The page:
Hollywood blockbusters set China release dates

Several high-profile older releases and new Hollywood blockbusters, including the first installment of the Harry Potter franchise and Oscar-winning "1917," announced release dates in China on Thursday and Friday.

China.org.cn July 27, 2020
By Zhang Rui

Several high-profile older releases and new Hollywood blockbusters, including the first installment of the Harry Potter franchise and Oscar-winning "1917," announced release dates in China.

Posters of Hollywood movies that will be released or re-released in China. [Images courtesy of Hollywood studios]

The new releases include "1917," "Jojo Rabbit," "Ford v Ferrari," "Bad Boys for Life," "Sonic the Hedgehog," "Bloodshot," and "Dolittle."

Sam Mendes' "1917," a Universal Pictures/Amblin Partners war epic based on a battlefield story in World War I, won Oscars this year in three technical categories - best sound mixing, best cinematography and best visual effects. The film is co-produced by China's Alibaba Pictures and will be released in China on Aug. 7.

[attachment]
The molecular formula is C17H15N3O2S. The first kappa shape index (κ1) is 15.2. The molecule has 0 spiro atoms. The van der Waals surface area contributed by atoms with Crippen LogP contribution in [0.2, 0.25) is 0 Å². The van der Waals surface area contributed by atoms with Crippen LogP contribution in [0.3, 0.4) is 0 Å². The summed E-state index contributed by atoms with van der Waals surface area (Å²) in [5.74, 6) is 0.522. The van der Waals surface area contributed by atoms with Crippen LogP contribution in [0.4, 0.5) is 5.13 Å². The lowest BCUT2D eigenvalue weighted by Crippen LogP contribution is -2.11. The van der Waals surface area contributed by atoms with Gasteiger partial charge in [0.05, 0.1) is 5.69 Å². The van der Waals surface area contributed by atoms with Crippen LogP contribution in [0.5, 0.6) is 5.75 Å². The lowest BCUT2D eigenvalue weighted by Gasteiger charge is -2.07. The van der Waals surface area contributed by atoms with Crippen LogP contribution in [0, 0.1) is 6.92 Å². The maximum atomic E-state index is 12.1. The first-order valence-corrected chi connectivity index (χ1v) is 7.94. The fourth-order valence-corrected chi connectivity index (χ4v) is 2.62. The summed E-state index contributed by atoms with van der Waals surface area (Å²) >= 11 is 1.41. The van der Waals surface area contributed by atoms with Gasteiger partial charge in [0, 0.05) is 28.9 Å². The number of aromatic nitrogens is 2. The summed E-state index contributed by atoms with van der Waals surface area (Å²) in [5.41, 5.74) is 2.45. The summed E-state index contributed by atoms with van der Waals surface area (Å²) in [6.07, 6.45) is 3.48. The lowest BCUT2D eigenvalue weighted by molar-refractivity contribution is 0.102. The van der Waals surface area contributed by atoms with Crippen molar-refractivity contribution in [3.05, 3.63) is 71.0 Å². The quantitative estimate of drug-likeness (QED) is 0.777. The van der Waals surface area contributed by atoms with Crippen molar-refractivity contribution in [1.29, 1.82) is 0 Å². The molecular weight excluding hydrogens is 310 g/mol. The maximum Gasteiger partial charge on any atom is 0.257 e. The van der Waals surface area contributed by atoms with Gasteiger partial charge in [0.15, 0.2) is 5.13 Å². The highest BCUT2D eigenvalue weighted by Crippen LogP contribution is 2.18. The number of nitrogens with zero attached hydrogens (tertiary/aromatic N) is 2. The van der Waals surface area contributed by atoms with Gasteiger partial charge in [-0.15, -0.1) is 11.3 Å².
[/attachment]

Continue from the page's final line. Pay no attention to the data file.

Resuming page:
The Walt Disney Studios and Fox Searchlight Pictures announced that "Jojo Rabbit" will premiere in China on July 31. The American comedy-drama about a Nazi boy featuring the signature humor and pathos of writer-director Taika Waititi will be shown in theaters under the National Alliance of Arthouse Cinemas (NAAC). The film also won an Oscar for the best adapted screenplay.

Another new release from Disney will be James Mangold's "Ford v Ferrari," a 20th Century Fox production based on a true story that narrates the tale of how Ford managed to take Ferrari's championship title at the 24 Hours of Le Mans in France in 1966. The film stars Matt Damon and Christian Bale and won Oscars in film editing and sound editing. It will land in Chinese theaters on Aug. 7.